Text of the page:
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San Jose
Friday, February 23, 2024

Tropical Christmas: Traditions and Tamales in Costa Rica

Feliz Navidad! Is it too early to say that? Nah– It is now officially Christmas season.

Unofficially, it started sometime in October. I saw Christmas decorations in stores and the occasional house festooned with lights sometime before the first of November. The park in town got its lights strung this past weekend, and the Festival de Luces is only about a week away.

The Tropical Christmas is unique. We sing Jingle Bells and Silent Night while sweating in the heat. December sees the rainy season on its last legs, and there is ample sunshine, while our surroundings are at peak green lushness.

Meanwhile, tens of thousands of Ticos’ smiles get a little bigger because it is the holiday season, a magical time with a magical word: Aguinaldo.

Double payday for tens of thousands. Colons flow, coffers are filled, schools are out for summer, it is a month for fiestas.

The annual Gordo lottery drawing will hold the public’s attention, and no one I know will win anything. Grifters and pickpockets are out in force as well, and the local radio and tv stations will make public service announcements warning people to be careful with those aguinaldos.

Over time the northern Christmas traditions have made their way here. The traditional Costa Rican house decoration used to be the creche, the Nativity scene: The manger, the farm animals, and Joseph, Mary and the baby Jesus all set up as a centerpiece for the month.

With time, the Tico way of commemorating has become a hybrid, so along with the Nativity scene you may find a decorated Christmas tree and Santa and his reindeer overlooking the solemn creche. One timely Christmas tradition here is the making and sharing of tamales.

My wife’s family find me odd for many reasons, one of which is that I don’t like tamales. My limit is one, and it is a courtesy tamale. I respect the process, the time and love that goes into making a batch. But for me it is a lot of work for a little food: Unwrap the banana leaf, tear open the wobbly soft corn meal outer coating, and inside it looks like somebody stole the lunch of the poorest guy in town.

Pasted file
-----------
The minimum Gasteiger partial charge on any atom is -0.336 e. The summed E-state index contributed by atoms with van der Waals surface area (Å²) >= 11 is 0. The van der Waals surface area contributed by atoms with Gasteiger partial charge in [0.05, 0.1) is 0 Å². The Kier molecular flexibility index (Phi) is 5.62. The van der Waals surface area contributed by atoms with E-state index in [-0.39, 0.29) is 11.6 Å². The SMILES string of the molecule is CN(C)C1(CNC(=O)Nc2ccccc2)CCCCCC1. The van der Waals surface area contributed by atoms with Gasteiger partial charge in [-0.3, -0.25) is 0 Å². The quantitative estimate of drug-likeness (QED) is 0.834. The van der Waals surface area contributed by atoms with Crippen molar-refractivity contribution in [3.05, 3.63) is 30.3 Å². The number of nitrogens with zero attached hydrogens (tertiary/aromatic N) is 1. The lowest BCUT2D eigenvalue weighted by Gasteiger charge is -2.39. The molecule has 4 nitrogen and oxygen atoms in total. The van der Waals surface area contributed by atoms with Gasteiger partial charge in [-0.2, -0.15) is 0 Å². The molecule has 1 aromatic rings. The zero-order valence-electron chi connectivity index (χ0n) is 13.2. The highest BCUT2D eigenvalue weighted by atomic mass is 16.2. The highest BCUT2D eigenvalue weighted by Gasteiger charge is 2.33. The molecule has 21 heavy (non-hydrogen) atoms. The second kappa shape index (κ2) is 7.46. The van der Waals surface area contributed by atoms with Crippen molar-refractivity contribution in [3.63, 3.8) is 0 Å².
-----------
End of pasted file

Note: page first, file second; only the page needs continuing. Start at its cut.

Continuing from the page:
A small chunk of chicken, a spoonful of rice, a slice of carrot, a green bean, a sliver of bell pepper doesn’t hit the spot, and all that wobbly corn meal sits in my stomach like a toxic beach ball.

But I am an outlier here and tend to keep my opinion of tamales to myself. It is a month for family get-togethers and surprise visits. My wife is from a large campesino family, she was the 12th of 14 kids, and has nieces and nephews who are her elders.

Her extended family numbers over a hundred, and I will hope to remember everyone’s name when we meet. (I once told my wife–I love your family, it’s just that there are SO MANY OF THEM!) So bring on the pig roasts and the Rompope toasts, shoot off some low explosive pyrotechnic devices, and let’s all sing ‘Let it snow, let it snow, let it snow’, while getting sunburned at the beach.

On Christmas Eve night (Nochebuena), church services compete with the random barrio fireworks displays, and firecrackers go off through the night.

The Tropical Christmas– I love it, and wouldn’t trade it for the celebrations in the frozen north. As long as there is someone to eat my share of the tamales.

Feliz Navidad!

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